Social commerce is the sale of your own products through communication with the customer. This can occur via social networks like Facebook or Pinterest, and through a review or comments system. The focus is on interaction and opening up new sales channels. Through the constructive criticism traders receive, they can improve their own shop, adjust their business model, or develop better customer service. Social commerce is therefore not just a means to an end, but brings the customer closer and improves internal processes through feedback.
Influencer marketing is no longer a hype, but an integral part of a communication strategy for many companies. The reason is simple: Influencers are revered as idols and thus influence their followers. A business’ goal is clear: With influencers, they want to increase their own brand perception and reach new target groups — just think of the campaigns from established companies like Adidas with Kendall Jenner.
But beyond such top influencers, micro-influencers also represent an alternative as an advertising medium. Such a person does not have to have a million followers to be influential, as micro-influencer marketing proves. Using first use cases, we’ll take a close look at this new phenomenon.
Social networks are everywhere and social media has long been part of everyday life. Online users are constantly in the thick of the action, averaging 7.6 social media accounts, and liking, sharing, posting, consuming, and chatting for just under two hours a day. This digital reality opens up a lot of opportunities for companies to address potential new customers and repeat customers. For about 80 per cent of companies, social media plays a crucial role in marketing.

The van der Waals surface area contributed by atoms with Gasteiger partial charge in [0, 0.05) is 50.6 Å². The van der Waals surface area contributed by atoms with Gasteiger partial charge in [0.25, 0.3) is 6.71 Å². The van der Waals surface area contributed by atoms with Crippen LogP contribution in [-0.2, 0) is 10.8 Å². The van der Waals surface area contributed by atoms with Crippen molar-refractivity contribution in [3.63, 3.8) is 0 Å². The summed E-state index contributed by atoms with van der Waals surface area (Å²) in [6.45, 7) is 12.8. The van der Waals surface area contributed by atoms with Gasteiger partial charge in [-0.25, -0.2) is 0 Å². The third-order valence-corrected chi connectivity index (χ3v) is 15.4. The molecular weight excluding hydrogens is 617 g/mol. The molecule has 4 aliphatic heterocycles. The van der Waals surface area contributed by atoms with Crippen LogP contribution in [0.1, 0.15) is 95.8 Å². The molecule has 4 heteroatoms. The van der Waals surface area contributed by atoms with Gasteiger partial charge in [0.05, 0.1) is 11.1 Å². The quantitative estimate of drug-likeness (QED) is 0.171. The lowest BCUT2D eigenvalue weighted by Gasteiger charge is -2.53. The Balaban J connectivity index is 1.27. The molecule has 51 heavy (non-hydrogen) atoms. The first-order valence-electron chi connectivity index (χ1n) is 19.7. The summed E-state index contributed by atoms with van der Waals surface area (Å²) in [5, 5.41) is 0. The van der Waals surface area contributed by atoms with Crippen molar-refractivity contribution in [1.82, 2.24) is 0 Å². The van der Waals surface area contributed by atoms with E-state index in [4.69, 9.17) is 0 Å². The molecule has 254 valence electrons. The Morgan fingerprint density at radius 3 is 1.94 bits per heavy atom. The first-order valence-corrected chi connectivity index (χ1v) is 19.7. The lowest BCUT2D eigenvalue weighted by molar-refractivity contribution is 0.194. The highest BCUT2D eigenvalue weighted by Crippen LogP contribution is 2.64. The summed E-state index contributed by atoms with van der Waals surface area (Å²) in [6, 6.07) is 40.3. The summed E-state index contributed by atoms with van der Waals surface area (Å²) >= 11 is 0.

Retails and manufacturers don’t just want to build their brand, they also want to find new employees, attract new customers and generate more sales. However, the competition is getting increasingly stronger. That’s why creative and target group-specific content is required and formats with a high level of engagement are being brought into focus: Formats such as videos.
The past few months have brought new developments from Facebook and others. Younger platforms and other large companies have been trying to gain their share of the marketplace as well. Even though these products from these companies are new, they take into account what went well for others, and what’s flopped.
Instagram, Facebook and Twitter are probably the best-known social networks in the Western Hemisphere. Despite a data scandal, Facebook still has 2.34 billion active users. Social media is, therefore, a phenomenon that affects the current state of affairs on the Internet.
That’s what also Google thought way back in the year 2010: With Google+ and Google Wave, the company tried to gain momentum in the social media area. In hindsight… These were failures. The fourth article in the Handelskraft series »20 years of Google« is taking a look at a dark time in their history. The attempt to build their own social network.
It was not so long ago when various scandals came to light about data abuse and fake news on Facebook. The company was taking heavy losses on the stock market and seemed to have lost credibility and charm to many users, stakeholders, and marketers.